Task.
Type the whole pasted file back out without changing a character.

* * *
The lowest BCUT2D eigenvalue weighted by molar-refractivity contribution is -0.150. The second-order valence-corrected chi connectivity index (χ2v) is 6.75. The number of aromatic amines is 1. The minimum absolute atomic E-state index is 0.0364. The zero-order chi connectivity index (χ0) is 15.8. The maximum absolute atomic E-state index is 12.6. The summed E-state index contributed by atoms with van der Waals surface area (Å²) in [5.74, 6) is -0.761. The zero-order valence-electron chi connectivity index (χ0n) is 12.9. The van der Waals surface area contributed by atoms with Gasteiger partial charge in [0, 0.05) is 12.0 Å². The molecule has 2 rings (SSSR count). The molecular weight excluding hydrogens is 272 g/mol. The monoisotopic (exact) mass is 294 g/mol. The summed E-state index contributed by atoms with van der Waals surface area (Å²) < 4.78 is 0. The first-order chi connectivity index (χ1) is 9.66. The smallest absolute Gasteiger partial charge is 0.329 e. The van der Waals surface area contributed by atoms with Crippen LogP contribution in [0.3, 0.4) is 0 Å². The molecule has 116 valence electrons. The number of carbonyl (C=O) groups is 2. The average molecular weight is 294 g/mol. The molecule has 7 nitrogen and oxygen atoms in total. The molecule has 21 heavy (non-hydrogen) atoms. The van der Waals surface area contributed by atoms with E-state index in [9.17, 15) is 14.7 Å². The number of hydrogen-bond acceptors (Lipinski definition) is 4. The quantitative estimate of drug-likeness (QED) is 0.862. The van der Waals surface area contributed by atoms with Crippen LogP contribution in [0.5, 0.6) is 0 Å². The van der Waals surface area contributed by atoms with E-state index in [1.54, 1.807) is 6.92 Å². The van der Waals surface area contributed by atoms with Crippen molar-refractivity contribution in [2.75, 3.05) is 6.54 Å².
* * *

The lowest BCUT2D eigenvalue weighted by molar-refractivity contribution is -0.150. The second-order valence-corrected chi connectivity index (χ2v) is 6.75. The number of aromatic amines is 1. The minimum absolute atomic E-state index is 0.0364. The zero-order chi connectivity index (χ0) is 15.8. The maximum absolute atomic E-state index is 12.6. The summed E-state index contributed by atoms with van der Waals surface area (Å²) in [5.74, 6) is -0.761. The zero-order valence-electron chi connectivity index (χ0n) is 12.9. The van der Waals surface area contributed by atoms with Gasteiger partial charge in [0, 0.05) is 12.0 Å². The molecule has 2 rings (SSSR count). The molecular weight excluding hydrogens is 272 g/mol. The monoisotopic (exact) mass is 294 g/mol. The summed E-state index contributed by atoms with van der Waals surface area (Å²) < 4.78 is 0. The first-order chi connectivity index (χ1) is 9.66. The smallest absolute Gasteiger partial charge is 0.329 e. The van der Waals surface area contributed by atoms with Crippen LogP contribution in [0.3, 0.4) is 0 Å². The molecule has 116 valence electrons. The number of carbonyl (C=O) groups is 2. The average molecular weight is 294 g/mol. The molecule has 7 nitrogen and oxygen atoms in total. The molecule has 21 heavy (non-hydrogen) atoms. The van der Waals surface area contributed by atoms with E-state index in [9.17, 15) is 14.7 Å². The number of hydrogen-bond acceptors (Lipinski definition) is 4. The quantitative estimate of drug-likeness (QED) is 0.862. The van der Waals surface area contributed by atoms with Crippen LogP contribution in [0.5, 0.6) is 0 Å². The van der Waals surface area contributed by atoms with E-state index in [1.54, 1.807) is 6.92 Å². The van der Waals surface area contributed by atoms with Crippen molar-refractivity contribution in [2.75, 3.05) is 6.54 Å².